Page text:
the review site with a difference since 1999
Miranda Lambert Still Figuring Out What Happened During...
Adele's '25' Official First Week U.S. Sales: 3.38 Milli...
Adele announces first tour since 2011 for album "25" ...
Kathie Lee Gifford's Family Reveals Her Late Husband Fr...
American Music Awards 2015: Proximity to action matters...
Brad Pitt Says He's 'Angry' at the Finance Industry Aft...
Adele Speaks Exclusively on New Music:'The Most Poignan...
'The Walking Dead' reveals Glenn's fate ...
Adele Performs on Saturday Night Live: Video ...
Blacklisted: The Inside Story of Dalton Trumbo and the ...
Sony Picture Classics presents
"We're trying to find the truth."
DVD ReviewHistorically, director John Boorman has made films immersed in a visually rich locales and time periods (Deliverance, Excalibur, Hope and Glory, Beyond Rangoon). Things aren't that much different with the release of In My Country, known elsewhere as Country of My Skull, the original title of the book on which the film is loosely based. The location here is South Africa, and the subject is the human rights brutality of apartheid. The story is set in the days following the end of apartheid, when the South African government established the Truth and Reconciliation Commission to investigate the wholesale violence, murder, kidnappings, and torture. The purpose of the hearings was to give the victims (or relatives of victims) the opportunity to confront their perpetrators, and those accused could be granted amnesty only if they could prove they were telling the truth about what they did, and they then had to admit that they had been following orders.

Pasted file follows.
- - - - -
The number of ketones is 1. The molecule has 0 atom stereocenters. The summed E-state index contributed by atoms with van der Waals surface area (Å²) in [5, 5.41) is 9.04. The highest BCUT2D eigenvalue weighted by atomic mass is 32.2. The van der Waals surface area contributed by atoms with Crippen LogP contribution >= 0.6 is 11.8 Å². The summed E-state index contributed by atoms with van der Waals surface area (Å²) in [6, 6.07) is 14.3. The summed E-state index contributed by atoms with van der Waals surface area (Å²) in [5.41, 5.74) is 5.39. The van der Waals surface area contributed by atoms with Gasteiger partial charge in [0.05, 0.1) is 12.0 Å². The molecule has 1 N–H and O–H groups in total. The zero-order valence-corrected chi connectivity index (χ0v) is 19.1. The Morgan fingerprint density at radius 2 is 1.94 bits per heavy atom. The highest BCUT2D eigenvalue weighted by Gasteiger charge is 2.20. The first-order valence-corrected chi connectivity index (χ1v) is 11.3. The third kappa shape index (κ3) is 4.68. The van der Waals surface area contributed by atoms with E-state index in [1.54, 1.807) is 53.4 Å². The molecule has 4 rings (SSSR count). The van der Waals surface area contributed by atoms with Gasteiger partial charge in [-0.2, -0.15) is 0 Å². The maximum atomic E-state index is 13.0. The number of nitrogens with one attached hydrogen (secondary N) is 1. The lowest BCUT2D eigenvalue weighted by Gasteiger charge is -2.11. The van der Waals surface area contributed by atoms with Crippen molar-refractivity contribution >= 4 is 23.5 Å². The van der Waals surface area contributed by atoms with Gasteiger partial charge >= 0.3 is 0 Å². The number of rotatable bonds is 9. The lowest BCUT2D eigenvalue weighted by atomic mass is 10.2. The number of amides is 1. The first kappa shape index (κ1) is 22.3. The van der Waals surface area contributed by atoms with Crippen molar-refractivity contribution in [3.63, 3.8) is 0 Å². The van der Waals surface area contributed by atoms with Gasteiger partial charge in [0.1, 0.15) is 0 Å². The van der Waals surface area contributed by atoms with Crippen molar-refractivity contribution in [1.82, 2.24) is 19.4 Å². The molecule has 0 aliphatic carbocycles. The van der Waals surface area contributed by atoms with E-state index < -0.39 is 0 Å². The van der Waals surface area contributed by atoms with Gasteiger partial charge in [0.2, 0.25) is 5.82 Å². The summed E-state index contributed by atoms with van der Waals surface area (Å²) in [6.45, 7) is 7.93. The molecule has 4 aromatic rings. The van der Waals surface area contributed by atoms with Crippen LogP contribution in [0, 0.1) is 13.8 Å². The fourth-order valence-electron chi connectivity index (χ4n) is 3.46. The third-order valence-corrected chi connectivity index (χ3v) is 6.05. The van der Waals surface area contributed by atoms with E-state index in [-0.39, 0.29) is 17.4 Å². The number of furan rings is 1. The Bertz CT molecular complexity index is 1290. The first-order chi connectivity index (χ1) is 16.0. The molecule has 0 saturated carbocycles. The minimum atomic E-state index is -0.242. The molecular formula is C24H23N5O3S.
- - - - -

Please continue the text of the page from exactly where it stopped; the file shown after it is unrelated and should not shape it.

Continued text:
The dramatic spin for the film revolves around the interactions between two very different writers sent to cover the hearings, a white South African poet (Juliette Binoche) and a black American journalist (Samuel L. Jackson). Binoche plays Anna Malan, essentially a fictional version of Country of My Skull author Antjie Krog, here playing a woman full of suppressed revulsion at her own country, while she is torn between absolute disgust and a sense of what was done was out of her control. To counterbalance this Jackson plays Langston Whitfield, a Washington Post reporter who comes to South Africa burdened with his own racially biased set of what it means to be black or white.